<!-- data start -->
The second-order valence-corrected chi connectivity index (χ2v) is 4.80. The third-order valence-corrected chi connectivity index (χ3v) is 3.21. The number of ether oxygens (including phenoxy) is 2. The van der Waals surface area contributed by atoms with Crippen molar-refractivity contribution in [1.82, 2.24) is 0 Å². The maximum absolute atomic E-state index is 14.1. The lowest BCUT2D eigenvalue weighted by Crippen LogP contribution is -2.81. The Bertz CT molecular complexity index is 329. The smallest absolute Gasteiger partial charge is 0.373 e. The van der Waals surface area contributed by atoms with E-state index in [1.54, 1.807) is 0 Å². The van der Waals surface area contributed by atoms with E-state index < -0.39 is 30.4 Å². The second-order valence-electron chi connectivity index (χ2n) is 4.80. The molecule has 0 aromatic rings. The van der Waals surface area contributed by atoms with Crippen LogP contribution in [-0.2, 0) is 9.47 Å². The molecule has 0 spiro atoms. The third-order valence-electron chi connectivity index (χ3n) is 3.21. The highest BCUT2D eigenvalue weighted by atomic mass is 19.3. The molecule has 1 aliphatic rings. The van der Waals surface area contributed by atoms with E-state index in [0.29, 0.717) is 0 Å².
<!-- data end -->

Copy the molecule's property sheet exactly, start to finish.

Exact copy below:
The second-order valence-corrected chi connectivity index (χ2v) is 4.80. The third-order valence-corrected chi connectivity index (χ3v) is 3.21. The number of ether oxygens (including phenoxy) is 2. The van der Waals surface area contributed by atoms with Crippen molar-refractivity contribution in [1.82, 2.24) is 0 Å². The maximum absolute atomic E-state index is 14.1. The lowest BCUT2D eigenvalue weighted by Crippen LogP contribution is -2.81. The Bertz CT molecular complexity index is 329. The smallest absolute Gasteiger partial charge is 0.373 e. The van der Waals surface area contributed by atoms with E-state index in [1.54, 1.807) is 0 Å². The van der Waals surface area contributed by atoms with E-state index < -0.39 is 30.4 Å². The second-order valence-electron chi connectivity index (χ2n) is 4.80. The molecule has 0 aromatic rings. The van der Waals surface area contributed by atoms with Crippen LogP contribution in [-0.2, 0) is 9.47 Å². The molecule has 0 spiro atoms. The third-order valence-electron chi connectivity index (χ3n) is 3.21. The highest BCUT2D eigenvalue weighted by atomic mass is 19.3. The molecule has 1 aliphatic rings. The van der Waals surface area contributed by atoms with E-state index in [0.29, 0.717) is 0 Å².